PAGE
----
Photoacoustic microscopy (PAM) is a new imaging technique that employs laser light to induce ultrasonic vibrations in tissue. It can detect cancerous tissue, image-changing blood flow in the brain, and even identify individual cancer cells. Because of its narrow depth of field, PAM can only focus on a thin layer of tissue at a time.
A new paper describes how researchers created a new variant of PAM called needle-shaped beam photoacoustic microscopy, or NB-PAM, with a depth of field nearly 14 times greater than what was previously possible. NB-PAM can create 3D imagery of samples without refocusing and image samples with uneven surfaces more effectively.
The new NB-PAM technology employs a longer, thinner laser light beam, hence the “needle” shape. This change in the optical properties of the beam avoids some of the drawbacks associated with other PAM technology attempts to increase the depth of field.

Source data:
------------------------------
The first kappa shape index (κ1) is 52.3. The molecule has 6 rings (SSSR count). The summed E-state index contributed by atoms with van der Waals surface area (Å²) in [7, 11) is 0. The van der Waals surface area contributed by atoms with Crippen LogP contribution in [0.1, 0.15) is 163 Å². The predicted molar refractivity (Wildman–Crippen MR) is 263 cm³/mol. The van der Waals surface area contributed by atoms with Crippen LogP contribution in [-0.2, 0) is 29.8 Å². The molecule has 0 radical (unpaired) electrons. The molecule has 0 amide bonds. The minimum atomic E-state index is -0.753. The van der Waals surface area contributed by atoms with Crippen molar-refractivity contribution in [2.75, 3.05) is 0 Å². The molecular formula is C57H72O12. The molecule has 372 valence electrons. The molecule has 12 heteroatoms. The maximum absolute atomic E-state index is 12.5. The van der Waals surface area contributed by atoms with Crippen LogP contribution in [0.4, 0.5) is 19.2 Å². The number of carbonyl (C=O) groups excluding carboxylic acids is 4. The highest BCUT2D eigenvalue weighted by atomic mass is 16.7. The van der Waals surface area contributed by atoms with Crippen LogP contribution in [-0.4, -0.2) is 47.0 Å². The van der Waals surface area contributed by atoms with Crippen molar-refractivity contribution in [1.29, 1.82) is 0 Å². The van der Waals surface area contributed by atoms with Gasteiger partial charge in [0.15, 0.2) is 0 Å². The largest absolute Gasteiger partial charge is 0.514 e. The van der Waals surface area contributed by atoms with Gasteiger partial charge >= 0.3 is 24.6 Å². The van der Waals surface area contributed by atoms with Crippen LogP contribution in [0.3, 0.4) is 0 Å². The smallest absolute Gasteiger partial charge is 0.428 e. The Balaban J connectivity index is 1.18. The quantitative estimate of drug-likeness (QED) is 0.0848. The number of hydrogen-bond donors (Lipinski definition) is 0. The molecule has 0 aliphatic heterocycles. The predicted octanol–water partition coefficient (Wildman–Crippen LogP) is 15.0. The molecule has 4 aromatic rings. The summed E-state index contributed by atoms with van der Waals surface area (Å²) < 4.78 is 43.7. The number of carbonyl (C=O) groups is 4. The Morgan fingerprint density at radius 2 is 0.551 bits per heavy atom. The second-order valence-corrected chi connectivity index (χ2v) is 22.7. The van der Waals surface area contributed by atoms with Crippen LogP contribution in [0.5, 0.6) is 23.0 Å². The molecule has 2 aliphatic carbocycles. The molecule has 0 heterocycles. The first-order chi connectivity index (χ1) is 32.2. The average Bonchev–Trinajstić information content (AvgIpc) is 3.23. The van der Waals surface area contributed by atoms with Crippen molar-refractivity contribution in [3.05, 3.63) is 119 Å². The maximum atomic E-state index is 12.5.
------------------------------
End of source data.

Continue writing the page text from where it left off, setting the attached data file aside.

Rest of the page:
The researchers demonstrated this greater depth of field in two ways: imaging fresh organ samples with an ultraviolet laser and imaging in vivo mouse brain vasculature with a blue laser.
This technology opens up new possibilities for studying tissue samples obtained during surgery, allowing for the complete removal of cancer cells while preserving as many normal cells as possible.
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